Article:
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Domestic Labour

Houseboys and Housegirls

Japanese Canadians also found work as domestic servants. Although sometimes young women worked as “schoolgirls,” domestic servants were usually young men called “schoolboys” or “houseboys.” Sometimes older adults also acted as servants. Many started out doing this type of work, even some who had professional degrees.

Identity card with photo of Fumiko Tanouye

Identity Card of Fumiko Tanouye, 1941, Courtesy of Addie Kobayashi

Identity card of Fumiko Tanouye

Edward Sano worked as a live-in domestic servant in the home of Dr. Burrows. Sano recalled that it was a good situation where he was treated fairly. He was trusted with responsibilities like chauffeuring and house sitting when the Burrows were away.

There were flexible boundaries. At times he felt like one of the family – befriending the Burrow children and sometimes eating with the family. Other times he was aware of clear distinctions that separated him from the Burrows, such as when he was not invited for Christmas dinner. Ed was able to complete Grade 12 while living and working in this household. He lived with the Burrows for 9 years.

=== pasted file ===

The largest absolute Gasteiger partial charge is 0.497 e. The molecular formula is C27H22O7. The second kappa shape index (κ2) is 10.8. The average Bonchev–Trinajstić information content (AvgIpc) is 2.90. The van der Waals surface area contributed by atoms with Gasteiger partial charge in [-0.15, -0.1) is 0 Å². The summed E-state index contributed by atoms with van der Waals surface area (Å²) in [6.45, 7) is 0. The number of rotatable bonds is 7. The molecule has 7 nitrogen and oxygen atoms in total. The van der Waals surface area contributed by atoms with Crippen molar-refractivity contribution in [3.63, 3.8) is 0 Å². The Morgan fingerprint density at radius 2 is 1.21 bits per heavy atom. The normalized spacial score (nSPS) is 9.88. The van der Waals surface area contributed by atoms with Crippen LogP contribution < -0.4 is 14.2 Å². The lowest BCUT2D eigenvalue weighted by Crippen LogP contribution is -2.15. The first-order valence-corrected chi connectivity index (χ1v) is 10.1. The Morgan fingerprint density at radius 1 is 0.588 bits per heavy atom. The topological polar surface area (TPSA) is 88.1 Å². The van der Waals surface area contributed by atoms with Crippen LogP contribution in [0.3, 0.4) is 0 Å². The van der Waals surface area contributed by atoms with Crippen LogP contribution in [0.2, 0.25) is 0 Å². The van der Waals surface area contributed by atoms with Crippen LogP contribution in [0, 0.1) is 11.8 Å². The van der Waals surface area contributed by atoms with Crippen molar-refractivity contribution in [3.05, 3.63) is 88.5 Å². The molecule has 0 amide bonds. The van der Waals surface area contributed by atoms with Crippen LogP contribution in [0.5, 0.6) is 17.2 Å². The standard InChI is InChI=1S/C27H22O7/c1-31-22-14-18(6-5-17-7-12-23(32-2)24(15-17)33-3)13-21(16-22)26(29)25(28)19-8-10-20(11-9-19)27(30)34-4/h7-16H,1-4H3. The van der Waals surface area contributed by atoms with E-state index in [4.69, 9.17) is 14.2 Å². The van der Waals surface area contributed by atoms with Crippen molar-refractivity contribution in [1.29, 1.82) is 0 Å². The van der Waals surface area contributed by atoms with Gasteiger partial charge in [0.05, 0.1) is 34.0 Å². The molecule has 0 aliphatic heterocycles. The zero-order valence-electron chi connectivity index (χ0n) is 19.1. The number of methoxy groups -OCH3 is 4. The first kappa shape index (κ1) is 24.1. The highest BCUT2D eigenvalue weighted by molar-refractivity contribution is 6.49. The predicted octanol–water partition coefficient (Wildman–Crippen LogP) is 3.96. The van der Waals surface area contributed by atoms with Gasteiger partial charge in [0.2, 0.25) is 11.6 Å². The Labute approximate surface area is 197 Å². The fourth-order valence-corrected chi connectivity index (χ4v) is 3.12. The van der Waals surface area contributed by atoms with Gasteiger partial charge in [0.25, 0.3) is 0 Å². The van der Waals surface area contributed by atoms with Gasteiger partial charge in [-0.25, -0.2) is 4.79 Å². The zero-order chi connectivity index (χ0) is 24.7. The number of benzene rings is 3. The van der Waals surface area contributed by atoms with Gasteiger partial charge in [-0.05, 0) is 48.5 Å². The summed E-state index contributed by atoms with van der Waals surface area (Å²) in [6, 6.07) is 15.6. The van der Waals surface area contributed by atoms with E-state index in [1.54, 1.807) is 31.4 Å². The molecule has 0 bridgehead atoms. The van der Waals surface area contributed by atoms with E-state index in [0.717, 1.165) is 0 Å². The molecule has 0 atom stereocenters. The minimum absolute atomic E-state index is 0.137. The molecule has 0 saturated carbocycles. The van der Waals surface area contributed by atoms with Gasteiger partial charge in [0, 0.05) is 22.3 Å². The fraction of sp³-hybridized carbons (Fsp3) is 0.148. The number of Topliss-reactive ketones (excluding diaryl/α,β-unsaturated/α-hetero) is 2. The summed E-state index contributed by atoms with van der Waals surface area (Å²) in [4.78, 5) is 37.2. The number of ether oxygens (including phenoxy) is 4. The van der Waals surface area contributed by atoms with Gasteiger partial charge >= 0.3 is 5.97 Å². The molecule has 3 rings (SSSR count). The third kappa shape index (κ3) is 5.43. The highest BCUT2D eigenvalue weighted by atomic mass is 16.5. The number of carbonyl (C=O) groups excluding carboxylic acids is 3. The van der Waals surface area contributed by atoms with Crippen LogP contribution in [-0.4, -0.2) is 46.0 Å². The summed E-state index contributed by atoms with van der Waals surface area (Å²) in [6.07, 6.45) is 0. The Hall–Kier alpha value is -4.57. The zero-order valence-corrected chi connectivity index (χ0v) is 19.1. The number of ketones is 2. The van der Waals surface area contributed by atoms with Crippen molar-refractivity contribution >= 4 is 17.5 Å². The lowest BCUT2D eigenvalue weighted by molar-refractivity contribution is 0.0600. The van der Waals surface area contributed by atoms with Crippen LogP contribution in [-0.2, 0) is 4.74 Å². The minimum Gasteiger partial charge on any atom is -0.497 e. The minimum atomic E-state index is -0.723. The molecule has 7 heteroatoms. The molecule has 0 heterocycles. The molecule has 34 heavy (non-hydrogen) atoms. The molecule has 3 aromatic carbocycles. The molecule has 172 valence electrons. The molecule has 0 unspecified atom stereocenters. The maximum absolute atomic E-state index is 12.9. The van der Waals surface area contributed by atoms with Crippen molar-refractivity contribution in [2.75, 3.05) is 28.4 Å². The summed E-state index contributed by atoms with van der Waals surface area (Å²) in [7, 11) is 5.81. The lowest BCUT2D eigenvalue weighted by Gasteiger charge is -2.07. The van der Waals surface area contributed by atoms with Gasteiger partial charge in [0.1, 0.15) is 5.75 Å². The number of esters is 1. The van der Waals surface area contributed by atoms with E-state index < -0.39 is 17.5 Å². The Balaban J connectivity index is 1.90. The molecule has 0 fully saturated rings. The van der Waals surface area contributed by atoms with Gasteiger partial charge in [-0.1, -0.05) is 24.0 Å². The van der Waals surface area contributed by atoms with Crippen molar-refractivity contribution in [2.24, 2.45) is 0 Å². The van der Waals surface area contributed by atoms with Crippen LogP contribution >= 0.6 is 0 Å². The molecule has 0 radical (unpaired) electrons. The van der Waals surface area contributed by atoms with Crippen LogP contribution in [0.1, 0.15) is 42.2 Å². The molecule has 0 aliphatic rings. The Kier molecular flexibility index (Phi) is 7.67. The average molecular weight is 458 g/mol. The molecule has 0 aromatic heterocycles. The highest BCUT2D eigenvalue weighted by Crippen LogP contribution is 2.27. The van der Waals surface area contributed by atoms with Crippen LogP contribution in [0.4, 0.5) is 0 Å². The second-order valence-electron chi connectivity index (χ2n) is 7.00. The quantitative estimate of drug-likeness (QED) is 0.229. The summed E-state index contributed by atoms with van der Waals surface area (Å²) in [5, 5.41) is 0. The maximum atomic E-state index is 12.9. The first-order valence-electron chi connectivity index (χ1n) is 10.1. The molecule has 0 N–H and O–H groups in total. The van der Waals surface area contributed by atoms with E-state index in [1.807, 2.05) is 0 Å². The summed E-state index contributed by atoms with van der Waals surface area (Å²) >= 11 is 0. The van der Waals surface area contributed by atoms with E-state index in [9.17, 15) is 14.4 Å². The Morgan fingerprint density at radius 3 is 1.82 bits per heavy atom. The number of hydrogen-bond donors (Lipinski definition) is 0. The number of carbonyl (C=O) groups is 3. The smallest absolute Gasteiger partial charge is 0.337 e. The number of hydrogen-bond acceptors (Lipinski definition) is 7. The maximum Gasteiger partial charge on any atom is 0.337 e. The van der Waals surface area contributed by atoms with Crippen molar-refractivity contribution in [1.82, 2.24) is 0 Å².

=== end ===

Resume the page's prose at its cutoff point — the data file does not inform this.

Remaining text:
But domestic labour in some cases did lead to deeper relationships. Jack Kobayashi was a “schoolboy” in the Rankin home. He received etiquette lessons and was encouraged to continue his schooling. He was also encouraged to start his career in pharmacy. Mrs. Rankin and her friends even lobbied on Jack’s behalf to support his application for a pharmacist’s license from the College of Pharmacy.

Fact: In British Columbia, Asians could not vote and were barred from practicing certain professions, such as law and pharmacy.

Jack Kobayashi standing outside with trees and a river below in a valley

Jack Kobayashi, c.1998, Courtesy of Addie Kobayashi.

Jack eventually became a pharmacist at Morey’s Pharmacy. He recalled:

…a very British gentleman strode through the front door, marched directly to me at the dispensary, and with the military air of a British Colonel demanded a certain item. I politely told him that I could not sell him that product, at which he harumphed and bellowed, “Why don’t you go back to where you came from!” I snapped back, “Sir, I was born here. Why don’t you go back to where you came from!”